Journal Article

On the evolutionary status of short-period cataclysmic variables

S. P. Littlefair, V. S. Dhillon, T. R. Marsh, B. T. Gänsicke, John Southworth, I. Baraffe, C. A. Watson and C. Copperwheat

in Monthly Notices of the Royal Astronomical Society

Published on behalf of The Royal Astronomical Society

Volume 388, issue 4, pages 1582-1594
Published in print August 2008 | ISSN: 0035-8711
Published online August 2008 | e-ISSN: 1365-2966 | DOI:
On the evolutionary status of short-period cataclysmic variables

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We present high-speed, three-colour photometry of seven short-period (Porb≤ 95 min) eclipsing cataclysmic variables (CVs) from the Sloan Digital Sky Survey. We determine the system parameters via a parametrized model of the eclipse fitted to the observed light curve by χ2 minimization. Three out of seven of the systems possess brown dwarf donor stars and are believed to have evolved past the orbital period minimum. This is in line with the predictions that 40–70 per cent of CVs should have evolved past the orbital period minimum. Therefore, the main result of our study is that the missing population of post-period minimum CVs has finally been identified. The donor star masses and radii are, however, inconsistent with model predictions; the donor stars are approximately 10 per cent larger than expected across the mass range studied here. One explanation for the discrepancy is the enhanced angular momentum loss (e.g. from circumbinary discs); however, the mass-transfer rates, as deduced from white dwarf effective temperatures, are not consistent with enhanced angular momentum loss. We show that it is possible to explain the large donor radii without invoking enhanced angular momentum loss by a combination of geometrical deformation and the effects of starspots due to strong rotation and expected magnetic activity. Choosing unambiguously between these different solutions will require independent estimates of the mass-transfer rates in short-period CVs.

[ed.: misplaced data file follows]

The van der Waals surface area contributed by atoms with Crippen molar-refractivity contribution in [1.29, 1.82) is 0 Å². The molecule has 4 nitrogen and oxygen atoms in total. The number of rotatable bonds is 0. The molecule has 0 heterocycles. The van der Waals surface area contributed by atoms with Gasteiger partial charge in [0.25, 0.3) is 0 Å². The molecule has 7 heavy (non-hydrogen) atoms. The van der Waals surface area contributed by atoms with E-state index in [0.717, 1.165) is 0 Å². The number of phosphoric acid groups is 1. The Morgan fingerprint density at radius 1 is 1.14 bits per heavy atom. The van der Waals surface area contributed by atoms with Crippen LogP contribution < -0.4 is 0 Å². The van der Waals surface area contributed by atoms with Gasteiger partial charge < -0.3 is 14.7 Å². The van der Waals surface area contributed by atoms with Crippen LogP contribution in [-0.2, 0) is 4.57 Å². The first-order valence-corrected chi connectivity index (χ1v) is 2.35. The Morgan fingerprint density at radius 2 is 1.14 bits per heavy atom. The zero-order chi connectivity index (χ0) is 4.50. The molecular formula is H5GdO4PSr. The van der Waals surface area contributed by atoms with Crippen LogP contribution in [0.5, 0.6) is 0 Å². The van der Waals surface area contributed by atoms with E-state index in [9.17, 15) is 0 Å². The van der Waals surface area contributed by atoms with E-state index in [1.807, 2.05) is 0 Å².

The white dwarfs in our sample show a strong tendency towards high masses. We show that this is unlikely to be due to selection effects. The dominance of high-mass white dwarfs in our sample implies that erosion of the white dwarf during nova outbursts must be negligible, or even that white dwarfs grow in mass through the nova cycle. Amongst our sample, there are no helium-core white dwarfs, despite predictions that 30–80 per cent of short-period CVs should contain helium-core white dwarfs. We are unable to rule out selection effects as the cause of this discrepancy.

Keywords: binaries: close; binaries: eclipsing; stars: dwarf novae; novae, cataclysmic variables

Journal Article.  10150 words.  Illustrated.

Subjects: Astronomy and Astrophysics

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